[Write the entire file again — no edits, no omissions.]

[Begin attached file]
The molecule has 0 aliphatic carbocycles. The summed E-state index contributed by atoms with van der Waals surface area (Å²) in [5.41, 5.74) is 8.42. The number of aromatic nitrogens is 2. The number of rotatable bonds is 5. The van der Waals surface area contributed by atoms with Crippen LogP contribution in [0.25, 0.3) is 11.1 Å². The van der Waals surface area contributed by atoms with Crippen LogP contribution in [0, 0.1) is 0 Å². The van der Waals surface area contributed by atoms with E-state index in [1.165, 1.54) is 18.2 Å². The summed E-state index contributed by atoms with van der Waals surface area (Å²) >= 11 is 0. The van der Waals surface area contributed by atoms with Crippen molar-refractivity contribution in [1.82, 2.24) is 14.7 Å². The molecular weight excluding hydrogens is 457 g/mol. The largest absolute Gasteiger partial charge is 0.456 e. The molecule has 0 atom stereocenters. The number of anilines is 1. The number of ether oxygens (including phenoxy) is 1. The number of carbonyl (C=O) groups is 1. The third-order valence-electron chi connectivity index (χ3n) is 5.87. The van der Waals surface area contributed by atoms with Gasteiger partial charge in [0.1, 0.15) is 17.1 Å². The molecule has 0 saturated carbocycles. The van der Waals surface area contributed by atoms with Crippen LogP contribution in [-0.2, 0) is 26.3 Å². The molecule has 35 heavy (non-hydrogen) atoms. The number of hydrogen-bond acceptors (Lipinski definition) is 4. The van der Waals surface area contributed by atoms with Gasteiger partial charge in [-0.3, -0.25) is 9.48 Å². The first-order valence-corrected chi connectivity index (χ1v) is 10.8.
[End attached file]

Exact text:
The molecule has 0 aliphatic carbocycles. The summed E-state index contributed by atoms with van der Waals surface area (Å²) in [5.41, 5.74) is 8.42. The number of aromatic nitrogens is 2. The number of rotatable bonds is 5. The van der Waals surface area contributed by atoms with Crippen LogP contribution in [0.25, 0.3) is 11.1 Å². The van der Waals surface area contributed by atoms with Crippen LogP contribution in [0, 0.1) is 0 Å². The van der Waals surface area contributed by atoms with E-state index in [1.165, 1.54) is 18.2 Å². The summed E-state index contributed by atoms with van der Waals surface area (Å²) >= 11 is 0. The van der Waals surface area contributed by atoms with Crippen molar-refractivity contribution in [1.82, 2.24) is 14.7 Å². The molecular weight excluding hydrogens is 457 g/mol. The largest absolute Gasteiger partial charge is 0.456 e. The molecule has 0 atom stereocenters. The number of anilines is 1. The number of ether oxygens (including phenoxy) is 1. The number of carbonyl (C=O) groups is 1. The third-order valence-electron chi connectivity index (χ3n) is 5.87. The van der Waals surface area contributed by atoms with Gasteiger partial charge in [0.1, 0.15) is 17.1 Å². The molecule has 0 saturated carbocycles. The van der Waals surface area contributed by atoms with Crippen LogP contribution in [-0.2, 0) is 26.3 Å². The molecule has 35 heavy (non-hydrogen) atoms. The number of hydrogen-bond acceptors (Lipinski definition) is 4. The van der Waals surface area contributed by atoms with Gasteiger partial charge in [-0.3, -0.25) is 9.48 Å². The first-order valence-corrected chi connectivity index (χ1v) is 10.8.